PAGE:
Justice Emile Short was on the Super Morning Show, Wednesday.

Justice Emile Short was on the Super Morning Show, Wednesday.
E-mailTweetWhatsAppShareShare


Justice Francis Emile Short has said the Deputy Special Prosecutor can lead investigations into the Airbus scandal if Martin Amidu’s alleged prior involvement in the matter presents a challenge.

The respected statesman and anti-graft campaigner said Cynthia Lamptey – Mr Amidu’s deputy – is clothed with the appropriate legal mandate to act on behalf of the Office of the Special Prosecutor.

The suggestion by the former Commissioner of the Commission on Human Rights and Administrative Justice (CHRAJ) follows a claim by a member of the Legal Team for the National Democratic Congress (NDC), Edudzie Tamakloe, that Mr Amidu, then the Attorney General and now, Special Prosecutor, gave legal clearance for the purchase of military aircraft from the now scandalised aircraft dealers, Airbus.

“Even if he [Mr Amidu] is not able to handle the matter, let’s not forget that there is a Deputy Special Prosecutor and there are other lawyers within the office. The office is not just Martin Amidu… I think we should keep that in mind,” he said Wednesday on Joy FM’s Super Morning Show.

President Nana Akufo-Addo has tasked the Office of the Special Prosecutor to unravel the identities of Ghanaian public officials said to have been engaged in the bribery scandal with Airbus.

The action by the President was taken after Ghana was named on January 31, 2020, as one of five countries in which the planemaker paid or attempted to pay millions of dollars in bribes in exchange for contracts, leading a court in Britain to slap a fine of £3 billion on the company.

In court documents and hearings in the United Kingdom, Airbus admitted five counts of failing to prevent bribery, using a network of secret agents to pay large-scale backhanders to officials in foreign countries, including Ghana, to land high-value contracts.

Airbus Scandal

The document also alleged that contrary to section 7 of the UK’s Bribery Act 2010, Airbus failed to prevent persons associated with it from “bribing others concerned with the purchase of military transport aircraft by the Government of Ghana, where the said bribery was intended to obtain or retain business or advantage in the conduct of business.”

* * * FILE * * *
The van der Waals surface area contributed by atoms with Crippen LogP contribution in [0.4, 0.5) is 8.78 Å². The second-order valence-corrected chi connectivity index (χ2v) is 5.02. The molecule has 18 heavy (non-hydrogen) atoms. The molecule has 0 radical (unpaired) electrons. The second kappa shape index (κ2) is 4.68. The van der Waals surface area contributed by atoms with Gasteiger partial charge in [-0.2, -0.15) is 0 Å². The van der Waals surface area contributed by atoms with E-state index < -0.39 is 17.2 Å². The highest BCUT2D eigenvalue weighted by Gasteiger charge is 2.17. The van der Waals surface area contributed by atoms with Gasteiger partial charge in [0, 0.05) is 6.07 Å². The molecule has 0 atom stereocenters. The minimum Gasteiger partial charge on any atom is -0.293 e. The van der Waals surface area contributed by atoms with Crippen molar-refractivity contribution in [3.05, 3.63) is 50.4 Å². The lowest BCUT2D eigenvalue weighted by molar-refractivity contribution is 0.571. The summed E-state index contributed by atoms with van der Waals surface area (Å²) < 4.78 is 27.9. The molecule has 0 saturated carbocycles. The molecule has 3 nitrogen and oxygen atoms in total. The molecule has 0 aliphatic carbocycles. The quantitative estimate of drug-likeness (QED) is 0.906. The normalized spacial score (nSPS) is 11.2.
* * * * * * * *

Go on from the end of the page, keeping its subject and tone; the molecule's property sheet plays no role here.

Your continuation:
It also stated that between 2009 and 2015 an Airbus defence company engaged a close relative of a high-ranking elected Ghanaian Government official as an intermediary or agent in respect of the proposed sale of three military transport aircraft to the Government of Ghana.

The January 31 judgment further revealed that: “Airbus, through one of its Spanish defence subsidiaries, conducted two campaigns to sell its C-295 military transport aircraft to the Government of Ghana: the first campaign ran from 2009 to 2011, the second from 2013 to 2015. Intermediary 5, a UK national with no prior expertise in the aerospace industry, acted as the BP for Airbus in both. Company D was the corporate vehicle through which Intermediary 5 and his associates provided services to Airbus.

Speaking on the matter on the ‘Corruption Watch’ segment on the Super Morning Show, the retired High Court judge said he is confident in Martin Amidu-led Office of the Special Prosecutor to successfully probe the scandal.

He said Mr Amidu himself has proven over the years to be a ruthless anti-graft campaigner and hence will deliver on the President’s directive to unravel the names of the government officials involved in the matter.

Amidu’s track record

“He’s demonstrated his competence and his independence and so I have no doubt or whatsoever that he has the ability the integrity and independence of mind to be able to handle a case like this,” said Justice Emile Short.

He, ho